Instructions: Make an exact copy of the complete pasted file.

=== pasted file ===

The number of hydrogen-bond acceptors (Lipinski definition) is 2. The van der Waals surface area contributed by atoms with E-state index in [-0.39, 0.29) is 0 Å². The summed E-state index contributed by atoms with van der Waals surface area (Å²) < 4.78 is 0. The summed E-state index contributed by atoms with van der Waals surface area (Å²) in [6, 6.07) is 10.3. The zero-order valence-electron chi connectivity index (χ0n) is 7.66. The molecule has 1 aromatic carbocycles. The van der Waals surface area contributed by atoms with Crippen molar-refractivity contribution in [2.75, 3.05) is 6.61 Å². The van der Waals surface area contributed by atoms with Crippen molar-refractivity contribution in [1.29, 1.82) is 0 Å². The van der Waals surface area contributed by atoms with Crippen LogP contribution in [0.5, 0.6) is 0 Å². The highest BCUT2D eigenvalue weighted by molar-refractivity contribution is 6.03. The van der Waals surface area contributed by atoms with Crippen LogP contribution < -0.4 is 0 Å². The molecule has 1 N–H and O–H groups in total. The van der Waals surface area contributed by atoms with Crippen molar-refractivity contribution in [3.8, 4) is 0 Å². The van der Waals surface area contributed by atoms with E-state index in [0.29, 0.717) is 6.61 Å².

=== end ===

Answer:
The number of hydrogen-bond acceptors (Lipinski definition) is 2. The van der Waals surface area contributed by atoms with E-state index in [-0.39, 0.29) is 0 Å². The summed E-state index contributed by atoms with van der Waals surface area (Å²) < 4.78 is 0. The summed E-state index contributed by atoms with van der Waals surface area (Å²) in [6, 6.07) is 10.3. The zero-order valence-electron chi connectivity index (χ0n) is 7.66. The molecule has 1 aromatic carbocycles. The van der Waals surface area contributed by atoms with Crippen molar-refractivity contribution in [2.75, 3.05) is 6.61 Å². The van der Waals surface area contributed by atoms with Crippen molar-refractivity contribution in [1.29, 1.82) is 0 Å². The van der Waals surface area contributed by atoms with Crippen LogP contribution in [0.5, 0.6) is 0 Å². The highest BCUT2D eigenvalue weighted by molar-refractivity contribution is 6.03. The van der Waals surface area contributed by atoms with Crippen LogP contribution < -0.4 is 0 Å². The molecule has 1 N–H and O–H groups in total. The van der Waals surface area contributed by atoms with Crippen molar-refractivity contribution in [3.8, 4) is 0 Å². The van der Waals surface area contributed by atoms with E-state index in [0.29, 0.717) is 6.61 Å².